OTA’s play a vital role in helping airlines operate more profitably, the boss of European travel retail giant eDreams Odigeo told a UK trade audience this week.
Speaking at a Travel Weekly Business Breakfast eDreams chief executive Dana Dunne said the company helps airlines by advertising their product in its marketplace, thus bringing more customers to the table.
He said this means eDreams helps airline partners sell seats at higher prices, which boosts profits in a sector traditionally poor at providing long-term return on capital invested.
The Opodo parent is currently embroiled in a bitter legal dispute with Ryanair, which is taking action against both it and Google for the way it advertises the budget carrier’s fares.
Ryanair argues eDreams’ misleads customers into thinking they are booking direct and adds costs, whereas eDreams says it is giving customers more choice and a platform to shop for fares.
Dunne, a former business consultant who originally entered the travel industry as chief commercial officer at easyJet, would not comment directly on the Ryanair case, but said:
“Having worked in the airline industry, what you’ve got is a fixed asset – a £50 million aircraft. That’s the number one cost and it swamps any other cost in the business.
“In any fixed asset business, the more footfall you get the better your economics and your profitability are.
“At EasyJet we had an aircraft with, say 184 seats flying on a certain date at a certain time. So you are basically an auctioneer running an auction.
“So the more people you bring to that auction, the more likely you are going to increase profits. If you bring ten more to the auction, then you have to think one in ten are going to pay more for a seat.
“If I can bring more and more people earlier to that auction, I will sell out my cheapest seats much quicker, which means my yield curves will push up and I have more time to sell my more expensive seats.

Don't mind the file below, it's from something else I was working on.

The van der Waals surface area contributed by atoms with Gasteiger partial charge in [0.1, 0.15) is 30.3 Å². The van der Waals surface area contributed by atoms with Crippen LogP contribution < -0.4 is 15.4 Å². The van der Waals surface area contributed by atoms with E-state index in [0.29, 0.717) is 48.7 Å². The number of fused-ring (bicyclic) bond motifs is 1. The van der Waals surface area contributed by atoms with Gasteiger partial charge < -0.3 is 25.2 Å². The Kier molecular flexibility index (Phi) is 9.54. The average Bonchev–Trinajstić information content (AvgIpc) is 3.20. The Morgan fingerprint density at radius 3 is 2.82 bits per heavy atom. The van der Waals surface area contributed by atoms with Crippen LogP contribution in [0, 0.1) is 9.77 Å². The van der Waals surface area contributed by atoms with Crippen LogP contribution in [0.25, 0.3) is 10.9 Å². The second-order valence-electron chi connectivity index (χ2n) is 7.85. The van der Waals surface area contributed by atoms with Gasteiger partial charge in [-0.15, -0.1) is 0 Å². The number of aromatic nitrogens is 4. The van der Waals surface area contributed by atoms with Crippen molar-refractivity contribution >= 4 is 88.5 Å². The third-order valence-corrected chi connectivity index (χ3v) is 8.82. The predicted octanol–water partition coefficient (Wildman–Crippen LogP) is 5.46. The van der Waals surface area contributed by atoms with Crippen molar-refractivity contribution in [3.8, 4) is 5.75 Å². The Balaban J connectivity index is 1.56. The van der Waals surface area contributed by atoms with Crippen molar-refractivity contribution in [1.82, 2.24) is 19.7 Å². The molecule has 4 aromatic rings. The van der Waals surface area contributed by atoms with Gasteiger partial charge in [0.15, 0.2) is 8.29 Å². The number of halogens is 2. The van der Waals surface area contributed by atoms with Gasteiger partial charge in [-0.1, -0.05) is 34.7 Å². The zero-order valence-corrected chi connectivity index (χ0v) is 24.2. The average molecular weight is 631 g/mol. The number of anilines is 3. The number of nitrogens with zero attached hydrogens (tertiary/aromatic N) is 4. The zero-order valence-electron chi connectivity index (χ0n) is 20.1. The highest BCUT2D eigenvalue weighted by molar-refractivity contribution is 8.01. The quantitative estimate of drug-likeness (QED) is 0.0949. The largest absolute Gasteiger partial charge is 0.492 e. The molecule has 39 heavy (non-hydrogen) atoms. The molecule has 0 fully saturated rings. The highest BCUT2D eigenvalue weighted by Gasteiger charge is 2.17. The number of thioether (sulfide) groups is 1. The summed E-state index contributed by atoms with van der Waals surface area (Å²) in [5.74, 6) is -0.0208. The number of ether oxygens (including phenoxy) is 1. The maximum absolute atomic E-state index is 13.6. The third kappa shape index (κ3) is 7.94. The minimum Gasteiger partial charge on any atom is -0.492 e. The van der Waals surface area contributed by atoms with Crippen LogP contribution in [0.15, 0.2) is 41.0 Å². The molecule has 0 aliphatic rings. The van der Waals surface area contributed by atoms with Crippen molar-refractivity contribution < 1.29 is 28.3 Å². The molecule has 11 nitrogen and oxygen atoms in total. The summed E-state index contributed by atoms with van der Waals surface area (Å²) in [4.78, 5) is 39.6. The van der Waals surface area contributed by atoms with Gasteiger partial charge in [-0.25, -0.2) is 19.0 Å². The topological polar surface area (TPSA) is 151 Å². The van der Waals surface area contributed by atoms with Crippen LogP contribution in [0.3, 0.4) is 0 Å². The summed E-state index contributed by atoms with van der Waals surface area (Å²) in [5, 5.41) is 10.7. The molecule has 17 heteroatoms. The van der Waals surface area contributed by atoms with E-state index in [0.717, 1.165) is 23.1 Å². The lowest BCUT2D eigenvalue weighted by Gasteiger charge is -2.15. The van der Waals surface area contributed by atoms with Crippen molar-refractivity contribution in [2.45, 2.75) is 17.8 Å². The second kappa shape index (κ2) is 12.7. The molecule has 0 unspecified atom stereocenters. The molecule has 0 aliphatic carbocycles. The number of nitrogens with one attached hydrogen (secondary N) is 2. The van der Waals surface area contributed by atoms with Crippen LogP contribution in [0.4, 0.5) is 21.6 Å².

“Trying to bring as much volume as possible is important in any fixed asset business.”
And on the Barcelona-based OTA, which Dunne described as foremost a technology company, and its partnership with Google – which has its own flights search product – he added:
“The world is not like the world of 20 or even 50 years ago, where things are black and white and if one company does anything in my space I won’t speak to you.
“That’s an old world mindset that you can’t take any more. You have to be clear that you may compete in certain areas and may collaborate in other areas.
“If you don’t get emotional about it and you just look at it rationally and say they have shareholders and a business interest – and if you were them, you’d do it as well – you can figure out where it is win-win and begin to trust each other.”
At the business breakfast Dunne also said eDreams had suffered “no material impact” since Lufthansa introduced GDS fees. But he highlighted a market shift.
“We saw a significant drop in our sales of Lufthansa and we saw a real increase in our sales of Lufthansa’s competitors. So it had no real material impact on our business,” he said.
Future gazing, he said the OTA had made a “really serious and significant investment” in its mobile offering, which he said was a “priority” and revealed that one third of eDreams’ bookings, globally, were now via mobile – higher than the 21% industry average.
In the UK, the ratio of mobile bookings is even higher, he added. “We prioritise mobile over any other platform,” he said.
Dunne said the “secret” to a well rated app – eDreams is rated 4.5 out of 5 stars for its flight app on Apple’s App Store – was “great design”.
“People just want to get from A to B,” he said, adding that eDreams invited 1,500 customers to its lab each month to test products.